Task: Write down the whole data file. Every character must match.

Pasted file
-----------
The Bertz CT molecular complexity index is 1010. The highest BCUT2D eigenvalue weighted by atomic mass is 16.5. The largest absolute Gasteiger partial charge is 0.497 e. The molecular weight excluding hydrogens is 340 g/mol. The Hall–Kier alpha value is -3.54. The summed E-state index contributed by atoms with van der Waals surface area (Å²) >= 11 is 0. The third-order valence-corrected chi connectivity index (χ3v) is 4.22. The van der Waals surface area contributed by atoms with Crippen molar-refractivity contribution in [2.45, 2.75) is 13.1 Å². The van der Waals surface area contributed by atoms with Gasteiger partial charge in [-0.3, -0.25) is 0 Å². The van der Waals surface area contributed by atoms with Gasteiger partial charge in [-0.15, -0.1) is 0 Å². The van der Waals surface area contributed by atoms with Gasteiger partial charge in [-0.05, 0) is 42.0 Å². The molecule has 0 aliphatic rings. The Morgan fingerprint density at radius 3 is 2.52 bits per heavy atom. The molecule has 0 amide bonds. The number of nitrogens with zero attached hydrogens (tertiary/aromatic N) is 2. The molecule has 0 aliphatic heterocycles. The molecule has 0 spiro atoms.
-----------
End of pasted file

The Bertz CT molecular complexity index is 1010. The highest BCUT2D eigenvalue weighted by atomic mass is 16.5. The largest absolute Gasteiger partial charge is 0.497 e. The molecular weight excluding hydrogens is 340 g/mol. The Hall–Kier alpha value is -3.54. The summed E-state index contributed by atoms with van der Waals surface area (Å²) >= 11 is 0. The third-order valence-corrected chi connectivity index (χ3v) is 4.22. The van der Waals surface area contributed by atoms with Crippen molar-refractivity contribution in [2.45, 2.75) is 13.1 Å². The van der Waals surface area contributed by atoms with Gasteiger partial charge in [-0.3, -0.25) is 0 Å². The van der Waals surface area contributed by atoms with Gasteiger partial charge in [-0.15, -0.1) is 0 Å². The van der Waals surface area contributed by atoms with Gasteiger partial charge in [-0.05, 0) is 42.0 Å². The molecule has 0 aliphatic rings. The Morgan fingerprint density at radius 3 is 2.52 bits per heavy atom. The molecule has 0 amide bonds. The number of nitrogens with zero attached hydrogens (tertiary/aromatic N) is 2. The molecule has 0 aliphatic heterocycles. The molecule has 0 spiro atoms.